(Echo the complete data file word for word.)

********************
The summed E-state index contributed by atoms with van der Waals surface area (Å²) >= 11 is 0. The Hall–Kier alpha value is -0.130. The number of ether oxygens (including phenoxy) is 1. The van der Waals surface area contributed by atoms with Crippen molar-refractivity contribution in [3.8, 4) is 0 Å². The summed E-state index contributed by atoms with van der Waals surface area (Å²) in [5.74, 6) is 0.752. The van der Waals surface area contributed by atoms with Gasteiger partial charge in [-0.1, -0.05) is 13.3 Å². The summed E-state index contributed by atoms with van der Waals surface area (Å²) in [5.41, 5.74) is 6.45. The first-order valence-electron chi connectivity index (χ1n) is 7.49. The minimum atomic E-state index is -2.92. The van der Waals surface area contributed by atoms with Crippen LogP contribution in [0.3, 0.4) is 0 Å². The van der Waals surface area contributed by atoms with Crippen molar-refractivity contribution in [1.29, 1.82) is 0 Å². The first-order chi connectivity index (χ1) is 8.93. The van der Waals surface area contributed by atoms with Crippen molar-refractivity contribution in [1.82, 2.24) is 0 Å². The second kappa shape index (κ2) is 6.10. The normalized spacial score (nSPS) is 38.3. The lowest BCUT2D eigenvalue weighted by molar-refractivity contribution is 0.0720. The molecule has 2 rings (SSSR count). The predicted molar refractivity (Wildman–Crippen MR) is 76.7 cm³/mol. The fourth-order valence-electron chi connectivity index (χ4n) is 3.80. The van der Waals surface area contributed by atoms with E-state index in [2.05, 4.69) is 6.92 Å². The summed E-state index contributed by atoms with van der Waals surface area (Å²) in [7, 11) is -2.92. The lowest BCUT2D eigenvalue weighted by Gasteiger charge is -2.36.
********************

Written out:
The summed E-state index contributed by atoms with van der Waals surface area (Å²) >= 11 is 0. The Hall–Kier alpha value is -0.130. The number of ether oxygens (including phenoxy) is 1. The van der Waals surface area contributed by atoms with Crippen molar-refractivity contribution in [3.8, 4) is 0 Å². The summed E-state index contributed by atoms with van der Waals surface area (Å²) in [5.74, 6) is 0.752. The van der Waals surface area contributed by atoms with Gasteiger partial charge in [-0.1, -0.05) is 13.3 Å². The summed E-state index contributed by atoms with van der Waals surface area (Å²) in [5.41, 5.74) is 6.45. The first-order valence-electron chi connectivity index (χ1n) is 7.49. The minimum atomic E-state index is -2.92. The van der Waals surface area contributed by atoms with Crippen LogP contribution in [0.3, 0.4) is 0 Å². The van der Waals surface area contributed by atoms with Crippen molar-refractivity contribution in [1.29, 1.82) is 0 Å². The first-order chi connectivity index (χ1) is 8.93. The van der Waals surface area contributed by atoms with Crippen molar-refractivity contribution in [1.82, 2.24) is 0 Å². The second kappa shape index (κ2) is 6.10. The normalized spacial score (nSPS) is 38.3. The lowest BCUT2D eigenvalue weighted by molar-refractivity contribution is 0.0720. The molecule has 2 rings (SSSR count). The predicted molar refractivity (Wildman–Crippen MR) is 76.7 cm³/mol. The fourth-order valence-electron chi connectivity index (χ4n) is 3.80. The van der Waals surface area contributed by atoms with E-state index in [2.05, 4.69) is 6.92 Å². The summed E-state index contributed by atoms with van der Waals surface area (Å²) in [7, 11) is -2.92. The lowest BCUT2D eigenvalue weighted by Gasteiger charge is -2.36.